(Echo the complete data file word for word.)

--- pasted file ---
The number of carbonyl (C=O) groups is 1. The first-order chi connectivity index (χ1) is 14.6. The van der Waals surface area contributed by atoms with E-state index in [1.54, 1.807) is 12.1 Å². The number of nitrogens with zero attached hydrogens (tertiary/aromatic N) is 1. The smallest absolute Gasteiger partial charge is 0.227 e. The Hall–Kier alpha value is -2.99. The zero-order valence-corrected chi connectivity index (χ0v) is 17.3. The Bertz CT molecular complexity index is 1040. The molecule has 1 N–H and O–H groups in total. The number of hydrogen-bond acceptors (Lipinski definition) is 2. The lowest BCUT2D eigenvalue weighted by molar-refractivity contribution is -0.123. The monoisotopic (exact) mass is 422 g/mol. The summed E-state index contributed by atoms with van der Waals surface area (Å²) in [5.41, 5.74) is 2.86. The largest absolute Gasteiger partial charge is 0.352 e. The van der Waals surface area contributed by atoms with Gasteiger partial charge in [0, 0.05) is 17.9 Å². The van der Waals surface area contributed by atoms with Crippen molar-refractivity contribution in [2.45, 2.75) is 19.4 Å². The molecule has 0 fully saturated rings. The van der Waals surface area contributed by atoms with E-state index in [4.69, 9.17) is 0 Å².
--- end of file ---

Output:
The number of carbonyl (C=O) groups is 1. The first-order chi connectivity index (χ1) is 14.6. The van der Waals surface area contributed by atoms with E-state index in [1.54, 1.807) is 12.1 Å². The number of nitrogens with zero attached hydrogens (tertiary/aromatic N) is 1. The smallest absolute Gasteiger partial charge is 0.227 e. The Hall–Kier alpha value is -2.99. The zero-order valence-corrected chi connectivity index (χ0v) is 17.3. The Bertz CT molecular complexity index is 1040. The molecule has 1 N–H and O–H groups in total. The number of hydrogen-bond acceptors (Lipinski definition) is 2. The lowest BCUT2D eigenvalue weighted by molar-refractivity contribution is -0.123. The monoisotopic (exact) mass is 422 g/mol. The summed E-state index contributed by atoms with van der Waals surface area (Å²) in [5.41, 5.74) is 2.86. The largest absolute Gasteiger partial charge is 0.352 e. The van der Waals surface area contributed by atoms with Gasteiger partial charge in [0, 0.05) is 17.9 Å². The van der Waals surface area contributed by atoms with Crippen molar-refractivity contribution in [2.45, 2.75) is 19.4 Å². The molecule has 0 fully saturated rings. The van der Waals surface area contributed by atoms with E-state index in [4.69, 9.17) is 0 Å².